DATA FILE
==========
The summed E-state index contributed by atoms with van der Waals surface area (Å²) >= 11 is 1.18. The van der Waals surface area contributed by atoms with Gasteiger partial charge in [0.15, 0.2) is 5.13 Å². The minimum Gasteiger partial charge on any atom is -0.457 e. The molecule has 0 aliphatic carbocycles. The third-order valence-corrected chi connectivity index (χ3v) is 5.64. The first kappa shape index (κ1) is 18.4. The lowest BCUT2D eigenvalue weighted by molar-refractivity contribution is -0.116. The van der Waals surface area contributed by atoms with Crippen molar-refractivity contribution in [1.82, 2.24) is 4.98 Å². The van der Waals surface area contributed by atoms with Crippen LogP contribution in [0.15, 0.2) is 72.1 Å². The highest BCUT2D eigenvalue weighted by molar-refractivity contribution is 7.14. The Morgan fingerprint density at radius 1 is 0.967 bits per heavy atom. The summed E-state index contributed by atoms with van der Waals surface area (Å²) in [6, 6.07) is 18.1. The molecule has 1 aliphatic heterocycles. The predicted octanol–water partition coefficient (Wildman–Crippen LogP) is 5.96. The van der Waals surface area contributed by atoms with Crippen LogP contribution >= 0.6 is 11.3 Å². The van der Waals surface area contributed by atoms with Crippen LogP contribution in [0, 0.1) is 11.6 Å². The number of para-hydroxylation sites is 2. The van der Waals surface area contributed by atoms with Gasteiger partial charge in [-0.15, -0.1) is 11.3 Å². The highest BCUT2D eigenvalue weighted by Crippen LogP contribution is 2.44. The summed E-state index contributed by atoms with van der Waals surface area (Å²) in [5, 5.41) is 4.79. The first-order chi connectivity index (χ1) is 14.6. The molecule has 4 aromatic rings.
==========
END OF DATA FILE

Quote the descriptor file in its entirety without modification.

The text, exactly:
The summed E-state index contributed by atoms with van der Waals surface area (Å²) >= 11 is 1.18. The van der Waals surface area contributed by atoms with Gasteiger partial charge in [0.15, 0.2) is 5.13 Å². The minimum Gasteiger partial charge on any atom is -0.457 e. The molecule has 0 aliphatic carbocycles. The third-order valence-corrected chi connectivity index (χ3v) is 5.64. The first kappa shape index (κ1) is 18.4. The lowest BCUT2D eigenvalue weighted by molar-refractivity contribution is -0.116. The van der Waals surface area contributed by atoms with Crippen molar-refractivity contribution in [1.82, 2.24) is 4.98 Å². The van der Waals surface area contributed by atoms with Crippen LogP contribution in [0.15, 0.2) is 72.1 Å². The highest BCUT2D eigenvalue weighted by molar-refractivity contribution is 7.14. The Morgan fingerprint density at radius 1 is 0.967 bits per heavy atom. The summed E-state index contributed by atoms with van der Waals surface area (Å²) in [6, 6.07) is 18.1. The molecule has 1 aliphatic heterocycles. The predicted octanol–water partition coefficient (Wildman–Crippen LogP) is 5.96. The van der Waals surface area contributed by atoms with Crippen LogP contribution >= 0.6 is 11.3 Å². The van der Waals surface area contributed by atoms with Crippen LogP contribution in [0, 0.1) is 11.6 Å². The number of para-hydroxylation sites is 2. The van der Waals surface area contributed by atoms with Gasteiger partial charge in [-0.15, -0.1) is 11.3 Å². The highest BCUT2D eigenvalue weighted by Crippen LogP contribution is 2.44. The summed E-state index contributed by atoms with van der Waals surface area (Å²) in [5, 5.41) is 4.79. The first-order chi connectivity index (χ1) is 14.6. The molecule has 4 aromatic rings.